Exploring Foggy Backroads

Originally we were planning on taking our family portraits today but we had to divert our photoshoot plans due to rain.  I’m not too disappointed though, because I absolutely love the rain and we decided not to let it spoil our day and rainy skies provide the utmost amazing backdrop for picture taking.  So the husband and I instead decided to take a rainy day adventure and try to finally infiltrate [at least the first perimeter fence of] an abandoned glass factory.  In addition to the factory (because we highly doubted we were going to get inside), we decided to find other rural abandonment on our travels today.

So off we went!  Headed toward the “country” in search of an abandoned glass factory (that we’ve had our eye on for over a year), abandoned barns, miscellaneous rurex, rain puddle reflections, fog and anything else we could find!  We didn’t realize it until we were almost home, but we had driven a little over 200+ miles lol. We had so much fun, driving around with no game plan – just seeing what we could discover!


There are 2 chain link fences surrounding the remnants of the glass factory.  The first handful of times we scouted this place there weren’t any visible holes in the outer fence or any signs of a way in.  Being that this factory is surrounded by other [open/functioning] businesses, we didn’t want to just hop it, in plain site of everyone.  It looks like the kind of place where if you circle the block too many times, someone will notice and most likely call the authorities.  So we left, to return later to do more investigation.  This last time we drove around 2x and finally spotted a hole!  WOOHOO!!  Good thing it wasn’t directly in front of the business across the street because there were cars parked outside and lights on – YIKES!  So we decided to at least get in past the first fence and take some exterior shots of the building.  We snapped several shots and plan to return once we find a sure, safe way in.

After the glass factory we headed out in search of any abandoned rurex we would find.  We just picked a few exits, a road or two, a left here, right there…..and ended up on the most amazing backroad I have ever been on!  Since it had been lightly raining off and on all morning, the higher we went up this windy road, the thicker the fog got!  It was awesome 🙂  We pulled over a few times to photograph a some creepy looking trees, the road, and other misc stuff.  I seem to not be able to stop taking pics of my husband and this scenery provided quite a dramatic backdrop for some amazing pics.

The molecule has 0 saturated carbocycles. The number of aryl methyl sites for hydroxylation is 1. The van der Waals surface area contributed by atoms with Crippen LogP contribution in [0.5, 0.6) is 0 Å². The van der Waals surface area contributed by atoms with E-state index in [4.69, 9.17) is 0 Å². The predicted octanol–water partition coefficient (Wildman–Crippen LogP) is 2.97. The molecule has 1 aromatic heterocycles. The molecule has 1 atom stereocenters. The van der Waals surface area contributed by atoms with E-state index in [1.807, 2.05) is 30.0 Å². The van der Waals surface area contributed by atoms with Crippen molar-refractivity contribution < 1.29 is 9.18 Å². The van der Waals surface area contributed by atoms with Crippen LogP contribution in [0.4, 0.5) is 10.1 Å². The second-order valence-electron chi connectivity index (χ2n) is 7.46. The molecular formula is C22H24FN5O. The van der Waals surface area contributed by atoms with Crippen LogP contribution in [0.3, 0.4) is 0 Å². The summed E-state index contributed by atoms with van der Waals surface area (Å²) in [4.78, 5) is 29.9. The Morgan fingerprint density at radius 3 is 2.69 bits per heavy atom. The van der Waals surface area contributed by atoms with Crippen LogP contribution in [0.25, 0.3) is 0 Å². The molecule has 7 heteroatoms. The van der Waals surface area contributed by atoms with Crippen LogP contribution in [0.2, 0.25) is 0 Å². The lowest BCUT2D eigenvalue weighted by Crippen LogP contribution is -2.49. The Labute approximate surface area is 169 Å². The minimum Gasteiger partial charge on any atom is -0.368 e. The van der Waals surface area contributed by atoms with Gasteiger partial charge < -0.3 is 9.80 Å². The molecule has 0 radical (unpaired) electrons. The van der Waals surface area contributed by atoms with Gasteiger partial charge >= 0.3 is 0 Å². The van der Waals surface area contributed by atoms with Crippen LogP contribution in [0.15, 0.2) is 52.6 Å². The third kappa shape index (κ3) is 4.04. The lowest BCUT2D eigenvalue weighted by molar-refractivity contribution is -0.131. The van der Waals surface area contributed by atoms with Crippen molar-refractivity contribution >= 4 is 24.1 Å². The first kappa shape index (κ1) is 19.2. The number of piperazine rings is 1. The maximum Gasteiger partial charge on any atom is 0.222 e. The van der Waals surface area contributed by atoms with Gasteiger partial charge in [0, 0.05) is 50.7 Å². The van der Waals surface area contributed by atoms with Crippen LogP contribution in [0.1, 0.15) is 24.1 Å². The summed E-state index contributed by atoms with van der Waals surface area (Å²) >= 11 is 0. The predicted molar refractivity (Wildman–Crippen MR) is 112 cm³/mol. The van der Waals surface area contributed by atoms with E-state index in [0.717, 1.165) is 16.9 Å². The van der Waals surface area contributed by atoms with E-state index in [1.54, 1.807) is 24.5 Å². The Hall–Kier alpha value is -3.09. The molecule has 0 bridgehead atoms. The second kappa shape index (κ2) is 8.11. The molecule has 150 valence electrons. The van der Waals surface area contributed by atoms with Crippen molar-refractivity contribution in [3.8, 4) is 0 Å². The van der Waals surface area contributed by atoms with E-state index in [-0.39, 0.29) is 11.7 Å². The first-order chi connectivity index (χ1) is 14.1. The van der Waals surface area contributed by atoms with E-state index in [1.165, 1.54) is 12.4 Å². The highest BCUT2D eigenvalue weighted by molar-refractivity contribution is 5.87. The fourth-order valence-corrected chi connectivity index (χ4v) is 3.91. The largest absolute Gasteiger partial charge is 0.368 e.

Here are a few of my favorites photos from our adventure,

Gold & Silver Processing Mill

The abandoned Mill was built in 1922 to process local gold and silver ore, using a cyanide solution and specific process which incorporated (a separation technique for removing gold from a cyanide solution). The Mill operated for only 4 years, closing in 1926 and processing $7.5 million worth of silver and gold.  Over its short life, the Mill was owned by two different corporate entities and at the time, was considered the largest, most modern and sophisticated mill of its type in the U.S.

The Mill was shut down due to metallurgical problems and the dropping price of silver. When the Mill closed, all of the equipment, consisting of metal and wood materials, were scrapped and salvaged. During the salvaging process, little care was taken in the removal of equipment and other materials. Concrete structural components were cut and broken as required to facilitate the removal process, resulting in a great deal of damage. Large holes and voids were left in the concrete, reinforcing steel was cut, and concrete structural members were broken. Today only the deteriorated concrete skeletons of the structures remain.  The existing buildings consist of decaying/crumbling concrete, exposed reinforcing steel and large holes in the cement floors.

In 1996 a fatality occurred inside one of the structures when an individual attempted to maneuver up a set of stairs with an all-terrain vehicle (ATV). In response, the BLM (Bureau of Land Management) officially closed the interior of the buildings to public entry on January 21, 1997.  Since 1998, the BLM has repeatedly fenced, gated, and posted closure signs at the mill site and scarified access roads for public safety, however this site is still visited almost daily by locals with complete ease of access.

The “Greenhouse”

Went on a little 6hr urbex adventure yesterday.  One of the first places we explored was a place I affectionately call “The Greenhouse”.  I’m sure you can tell why, from the pics below 🙂  In its Hay Day, this building that now sits in shambles, was once a bustling Heat Treating Company.

Now the factory floor which I’m sure was full of activity, is now covered with assorted foliage and home to a few homeless people who are very protective of their shelter.  On our way in, we chatted with a transient who resides in this building.  He wanted to make sure that we weren’t going to disturb his wife who was sleeping inside of their make shift home, in the back corner.  We promised to be respectful and entered with his blessing 🙂